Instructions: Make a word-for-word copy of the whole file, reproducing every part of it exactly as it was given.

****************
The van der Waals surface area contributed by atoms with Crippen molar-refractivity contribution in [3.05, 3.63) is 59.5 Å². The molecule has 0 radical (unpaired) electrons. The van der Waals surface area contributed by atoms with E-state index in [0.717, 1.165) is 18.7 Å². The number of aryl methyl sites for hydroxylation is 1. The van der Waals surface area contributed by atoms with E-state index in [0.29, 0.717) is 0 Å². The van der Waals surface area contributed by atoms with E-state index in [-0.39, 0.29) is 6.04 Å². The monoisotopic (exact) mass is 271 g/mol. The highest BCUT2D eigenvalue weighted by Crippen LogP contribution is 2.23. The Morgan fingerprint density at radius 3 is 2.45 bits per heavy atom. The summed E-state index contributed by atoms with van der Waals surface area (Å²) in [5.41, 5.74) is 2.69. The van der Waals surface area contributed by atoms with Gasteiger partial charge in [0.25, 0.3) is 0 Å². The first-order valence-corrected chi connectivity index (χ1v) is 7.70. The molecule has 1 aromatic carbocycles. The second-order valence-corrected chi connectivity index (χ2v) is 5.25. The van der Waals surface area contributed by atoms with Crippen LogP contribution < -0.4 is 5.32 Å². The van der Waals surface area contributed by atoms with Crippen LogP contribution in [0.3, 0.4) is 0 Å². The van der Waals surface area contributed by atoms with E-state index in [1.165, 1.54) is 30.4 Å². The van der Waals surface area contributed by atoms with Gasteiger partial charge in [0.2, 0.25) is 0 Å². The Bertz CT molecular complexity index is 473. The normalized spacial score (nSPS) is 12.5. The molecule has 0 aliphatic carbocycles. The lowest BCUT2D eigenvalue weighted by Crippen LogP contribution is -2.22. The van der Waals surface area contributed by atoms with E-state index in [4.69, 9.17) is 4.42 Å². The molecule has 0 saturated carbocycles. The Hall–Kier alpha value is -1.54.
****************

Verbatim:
The van der Waals surface area contributed by atoms with Crippen molar-refractivity contribution in [3.05, 3.63) is 59.5 Å². The molecule has 0 radical (unpaired) electrons. The van der Waals surface area contributed by atoms with E-state index in [0.717, 1.165) is 18.7 Å². The number of aryl methyl sites for hydroxylation is 1. The van der Waals surface area contributed by atoms with E-state index in [0.29, 0.717) is 0 Å². The van der Waals surface area contributed by atoms with E-state index in [-0.39, 0.29) is 6.04 Å². The monoisotopic (exact) mass is 271 g/mol. The highest BCUT2D eigenvalue weighted by Crippen LogP contribution is 2.23. The Morgan fingerprint density at radius 3 is 2.45 bits per heavy atom. The summed E-state index contributed by atoms with van der Waals surface area (Å²) in [5.41, 5.74) is 2.69. The van der Waals surface area contributed by atoms with Gasteiger partial charge in [0.25, 0.3) is 0 Å². The first-order valence-corrected chi connectivity index (χ1v) is 7.70. The molecule has 1 aromatic carbocycles. The second-order valence-corrected chi connectivity index (χ2v) is 5.25. The van der Waals surface area contributed by atoms with Crippen LogP contribution < -0.4 is 5.32 Å². The van der Waals surface area contributed by atoms with Crippen LogP contribution in [0.3, 0.4) is 0 Å². The van der Waals surface area contributed by atoms with E-state index in [1.165, 1.54) is 30.4 Å². The van der Waals surface area contributed by atoms with Gasteiger partial charge in [0.2, 0.25) is 0 Å². The Bertz CT molecular complexity index is 473. The normalized spacial score (nSPS) is 12.5. The molecule has 0 aliphatic carbocycles. The lowest BCUT2D eigenvalue weighted by Crippen LogP contribution is -2.22. The van der Waals surface area contributed by atoms with E-state index in [4.69, 9.17) is 4.42 Å². The molecule has 0 saturated carbocycles. The Hall–Kier alpha value is -1.54.